CHARLESTON — The centuries old oak tree with the broad branches seemed destined for a slow death when a plan to build apartments around it surfaced -- at least that's how Samantha Siegel saw it.
So Siegel got busy. She spent five years working to stop the project and protect land next to the famed Angel Oak on Johns Island south of Charleston.
She fought a stubborn developer and government regulators and she butted heads with the city of Charleston, all while building support from both neighbors and well-funded conservationists who also loved the Angel Oak.
On Thursday, a local land trust will close a deal protecting 17 acres around the Angel Oak from ever being developed. Many say Siegel was the force that ultimately led to the accord.
For Siegel, Thursday's event marks an achievement unparalleled in her life.
"Certainly, this is my life's dream coming true, which I don't think many people get to say," she said with a smile.
"We can all sleep easier when the papers are signed. That will be a huge thing for the health of the tree."
Siegel and conservationists say the preservation accord could build momentum to save another 17 acres near the tree that is not included in the deal. That property could be developed, but discussions are under way with a landowner even as community support builds to better protect the Angel Oak .
The Angel Oak, believed to be at least 300 years old but possibly older, is one of South Carolina's natural wonders, drawing crowds locally and from around the country to view the giant hardwood. It is about 65 feet tall with some branches so long it could shade the parking lot of a shopping center. The big live oak is owned by the city of Charleston, but much of the land encircling the tree has remained in private hands.
The S.C. Coastal Conservation League and the Lowcountry Open Land Trust have played major roles in raising money to buy property around the Angel Oak and prevent development from threatening the tree's health. But conservationists say the scrappy Siegel provided the spark.
"Samantha has been great, such a stalwart," land trust director Elizabeth Hagood said. "She's gotten a lot of backers to rally around and be partners in the whole effort to protect this tree."
The 31-year-old Siegel, a former Sierra Club employee and waitress, is the daughter of a California writer and a Washington, D.C., lawyer who today lives at Seabrook Island. Her father, Howard Siegel, is a nationally known attorney who has fought the National Rifle Association and has appeared on news magazine shows, such as "60 Minutes."
She says both parents inspired her, but Samantha Siegel's relentless push to save land near the Angel Oak also is because she's grown to love the Charleston area. She grew up between family homes in Washington and the Bahamas. Only when she went to school at the College of Charleston did she realize she'd found her real home.
Over coffee at a downtown Charleston Starbucks this week, the intense but friendly Siegel reflected on how she first got involved with the Angel Oak effort and why she thinks it was important.
The tree already was protected in a small city-owned park when developer Robert DeMoura's plan to build nearby surfaced in a 2008 newspaper story. At one point, DeMoura wanted to erect about 600 apartments and develop retail stores on 30-40 acres just outside the Angel Oak park's boundaries.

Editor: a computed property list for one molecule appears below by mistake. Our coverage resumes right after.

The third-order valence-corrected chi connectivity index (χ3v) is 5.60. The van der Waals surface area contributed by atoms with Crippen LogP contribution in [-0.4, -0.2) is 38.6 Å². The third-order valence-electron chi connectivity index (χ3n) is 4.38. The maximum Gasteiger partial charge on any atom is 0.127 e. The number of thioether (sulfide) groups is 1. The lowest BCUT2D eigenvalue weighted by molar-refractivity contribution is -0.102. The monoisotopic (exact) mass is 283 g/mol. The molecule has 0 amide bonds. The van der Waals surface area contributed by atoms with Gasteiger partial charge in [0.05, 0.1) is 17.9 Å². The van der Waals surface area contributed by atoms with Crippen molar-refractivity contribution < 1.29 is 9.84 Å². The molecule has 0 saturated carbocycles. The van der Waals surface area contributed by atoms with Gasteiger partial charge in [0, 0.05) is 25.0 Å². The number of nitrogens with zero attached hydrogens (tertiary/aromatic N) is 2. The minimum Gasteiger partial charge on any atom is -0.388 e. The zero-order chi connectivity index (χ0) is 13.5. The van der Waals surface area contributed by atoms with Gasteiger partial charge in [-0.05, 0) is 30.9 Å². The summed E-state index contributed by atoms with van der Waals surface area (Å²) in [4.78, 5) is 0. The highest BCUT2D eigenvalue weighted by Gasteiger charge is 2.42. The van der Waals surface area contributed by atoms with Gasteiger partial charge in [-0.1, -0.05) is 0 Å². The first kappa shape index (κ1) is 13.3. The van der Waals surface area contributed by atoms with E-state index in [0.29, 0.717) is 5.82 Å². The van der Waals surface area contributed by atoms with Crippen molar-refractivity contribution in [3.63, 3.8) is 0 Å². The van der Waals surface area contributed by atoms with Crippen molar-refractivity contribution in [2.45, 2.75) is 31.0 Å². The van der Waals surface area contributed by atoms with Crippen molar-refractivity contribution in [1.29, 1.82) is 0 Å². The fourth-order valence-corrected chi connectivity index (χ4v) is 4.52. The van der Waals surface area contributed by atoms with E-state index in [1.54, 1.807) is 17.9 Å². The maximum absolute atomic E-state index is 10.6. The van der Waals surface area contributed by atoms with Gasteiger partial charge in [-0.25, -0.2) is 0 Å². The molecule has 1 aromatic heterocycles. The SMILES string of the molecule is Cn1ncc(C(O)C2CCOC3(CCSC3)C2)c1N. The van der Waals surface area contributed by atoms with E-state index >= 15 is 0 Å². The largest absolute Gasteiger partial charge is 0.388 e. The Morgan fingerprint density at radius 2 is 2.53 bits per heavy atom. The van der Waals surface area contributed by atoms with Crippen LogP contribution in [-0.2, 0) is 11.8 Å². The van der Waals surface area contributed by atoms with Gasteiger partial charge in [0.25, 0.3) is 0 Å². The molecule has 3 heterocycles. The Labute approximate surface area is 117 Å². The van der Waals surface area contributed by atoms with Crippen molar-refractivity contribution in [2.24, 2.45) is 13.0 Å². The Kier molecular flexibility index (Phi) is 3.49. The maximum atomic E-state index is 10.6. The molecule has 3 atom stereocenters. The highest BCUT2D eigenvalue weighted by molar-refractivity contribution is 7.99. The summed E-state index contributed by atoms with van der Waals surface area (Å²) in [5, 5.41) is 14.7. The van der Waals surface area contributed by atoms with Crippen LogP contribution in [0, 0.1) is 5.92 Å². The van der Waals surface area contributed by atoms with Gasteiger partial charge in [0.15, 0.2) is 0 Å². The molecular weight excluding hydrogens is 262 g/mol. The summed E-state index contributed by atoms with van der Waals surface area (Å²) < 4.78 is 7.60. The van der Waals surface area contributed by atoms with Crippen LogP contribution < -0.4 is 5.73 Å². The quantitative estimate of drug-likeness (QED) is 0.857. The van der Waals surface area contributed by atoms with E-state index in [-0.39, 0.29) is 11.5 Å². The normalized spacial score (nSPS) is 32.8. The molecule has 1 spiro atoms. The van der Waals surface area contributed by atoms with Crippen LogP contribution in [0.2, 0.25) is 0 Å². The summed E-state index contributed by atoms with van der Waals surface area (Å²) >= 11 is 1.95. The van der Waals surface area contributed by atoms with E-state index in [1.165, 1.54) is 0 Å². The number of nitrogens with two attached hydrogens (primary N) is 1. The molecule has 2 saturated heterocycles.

But to Siegel, that kind of project was too dangerous for a tree believed to be at least three centuries old. Not only would the project disrupt the area, but it could soak up precious groundwater the Angel Oak needed to survive, she figured.
So Siegel launched an online petition and began to slowly build support to stop the development. Soon she had a major ally in Lorna Young Hattler, a Johns Island resident who felt the same way about the gargantuan tree she had visited as a child.
"It was really hard at first," Siegel said of initial reaction to the effort. "A lot of people had the reaction of "OK, it already is in a park. What do you mean?' But with the online petition, things began to change."
Hattler, 50, said Siegel's energy was impressive. Once, the two of them spent a blazing summer day walking the area near the tree in an attempt to prove that DeMoura needed a federal wetlands permit before he could begin construction.
Siegel and Hattler documented evidence that wetlands on the property were abundant and well within the federal government's authority to require a permit. Eventually, government regulators required DeMoura to seek the wetlands permit, which environmental groups fought.
Conservation groups challenged environmental permits in state court, delaying plans enough to stop the project. DeMoura eventually ran low on money and a bank foreclosed on the land. That intensified efforts by conservationists to buy the land from the bank.
This year, the Lowcountry Open Land Trust helped raise about $3.6 million to acquire the 17 acres near the tree from the bank, even as it seeks to protect the other 17 acres. State and local agencies contributed -- as did thousands of ordinary citizens who stuffed jars at a local Piggly Wiggly with nickels, quarters and dimes.
Siegel said she hopes the other property that faces development also can be protected. It's been a long fight, but many Charleston area leaders have begun to realize how important the Angel Oak is, she said. City officials who first supported the development now have changed their tune, she said.
"I went from being the person that drove everyone crazy to them standing up and thanking me at County Council and Mayor (Joe) Riley shaking my hand and saying, `How can I help?"' Siegel said this week.
"I was saying all this for a long time and no one was listening. I'm so thankful people are finally listening. It's been amazing."